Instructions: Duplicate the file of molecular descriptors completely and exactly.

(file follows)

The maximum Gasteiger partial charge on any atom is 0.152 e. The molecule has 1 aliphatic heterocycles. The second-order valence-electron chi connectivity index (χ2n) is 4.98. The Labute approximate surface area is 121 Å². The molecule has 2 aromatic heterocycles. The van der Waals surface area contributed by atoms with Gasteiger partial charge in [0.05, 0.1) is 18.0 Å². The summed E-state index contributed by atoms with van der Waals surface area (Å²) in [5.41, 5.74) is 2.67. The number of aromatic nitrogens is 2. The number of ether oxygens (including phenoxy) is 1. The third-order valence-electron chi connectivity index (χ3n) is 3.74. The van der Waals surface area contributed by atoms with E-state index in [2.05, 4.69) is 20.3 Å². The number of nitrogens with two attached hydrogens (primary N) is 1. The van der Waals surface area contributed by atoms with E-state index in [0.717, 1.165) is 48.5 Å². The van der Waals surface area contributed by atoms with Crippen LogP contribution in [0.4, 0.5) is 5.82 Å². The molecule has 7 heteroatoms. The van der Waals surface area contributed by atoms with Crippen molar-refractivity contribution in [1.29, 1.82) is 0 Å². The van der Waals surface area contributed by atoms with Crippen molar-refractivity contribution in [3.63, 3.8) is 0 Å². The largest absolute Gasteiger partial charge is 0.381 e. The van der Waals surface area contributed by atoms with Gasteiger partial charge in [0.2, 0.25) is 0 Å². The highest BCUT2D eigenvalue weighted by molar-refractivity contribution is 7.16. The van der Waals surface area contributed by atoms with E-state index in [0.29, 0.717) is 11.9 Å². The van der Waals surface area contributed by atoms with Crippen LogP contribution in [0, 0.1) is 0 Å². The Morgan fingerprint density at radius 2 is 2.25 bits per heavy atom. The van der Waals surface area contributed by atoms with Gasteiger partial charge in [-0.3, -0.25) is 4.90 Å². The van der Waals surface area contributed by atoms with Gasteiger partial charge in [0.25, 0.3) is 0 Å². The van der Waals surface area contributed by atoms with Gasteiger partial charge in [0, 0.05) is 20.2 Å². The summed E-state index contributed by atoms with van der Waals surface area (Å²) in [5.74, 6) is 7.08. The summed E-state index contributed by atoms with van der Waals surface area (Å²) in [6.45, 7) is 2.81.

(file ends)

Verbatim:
The maximum Gasteiger partial charge on any atom is 0.152 e. The molecule has 1 aliphatic heterocycles. The second-order valence-electron chi connectivity index (χ2n) is 4.98. The Labute approximate surface area is 121 Å². The molecule has 2 aromatic heterocycles. The van der Waals surface area contributed by atoms with Gasteiger partial charge in [0.05, 0.1) is 18.0 Å². The summed E-state index contributed by atoms with van der Waals surface area (Å²) in [5.41, 5.74) is 2.67. The number of aromatic nitrogens is 2. The number of ether oxygens (including phenoxy) is 1. The third-order valence-electron chi connectivity index (χ3n) is 3.74. The van der Waals surface area contributed by atoms with E-state index in [2.05, 4.69) is 20.3 Å². The number of nitrogens with two attached hydrogens (primary N) is 1. The van der Waals surface area contributed by atoms with E-state index in [0.717, 1.165) is 48.5 Å². The van der Waals surface area contributed by atoms with Crippen LogP contribution in [0.4, 0.5) is 5.82 Å². The molecule has 7 heteroatoms. The van der Waals surface area contributed by atoms with Crippen molar-refractivity contribution in [1.29, 1.82) is 0 Å². The van der Waals surface area contributed by atoms with Crippen molar-refractivity contribution in [3.63, 3.8) is 0 Å². The largest absolute Gasteiger partial charge is 0.381 e. The van der Waals surface area contributed by atoms with Gasteiger partial charge in [0.2, 0.25) is 0 Å². The highest BCUT2D eigenvalue weighted by molar-refractivity contribution is 7.16. The van der Waals surface area contributed by atoms with E-state index in [0.29, 0.717) is 11.9 Å². The van der Waals surface area contributed by atoms with Crippen LogP contribution in [0, 0.1) is 0 Å². The Morgan fingerprint density at radius 2 is 2.25 bits per heavy atom. The van der Waals surface area contributed by atoms with Gasteiger partial charge in [-0.3, -0.25) is 4.90 Å². The van der Waals surface area contributed by atoms with Gasteiger partial charge in [0.25, 0.3) is 0 Å². The van der Waals surface area contributed by atoms with Gasteiger partial charge in [0, 0.05) is 20.2 Å². The summed E-state index contributed by atoms with van der Waals surface area (Å²) in [5.74, 6) is 7.08. The summed E-state index contributed by atoms with van der Waals surface area (Å²) in [6.45, 7) is 2.81.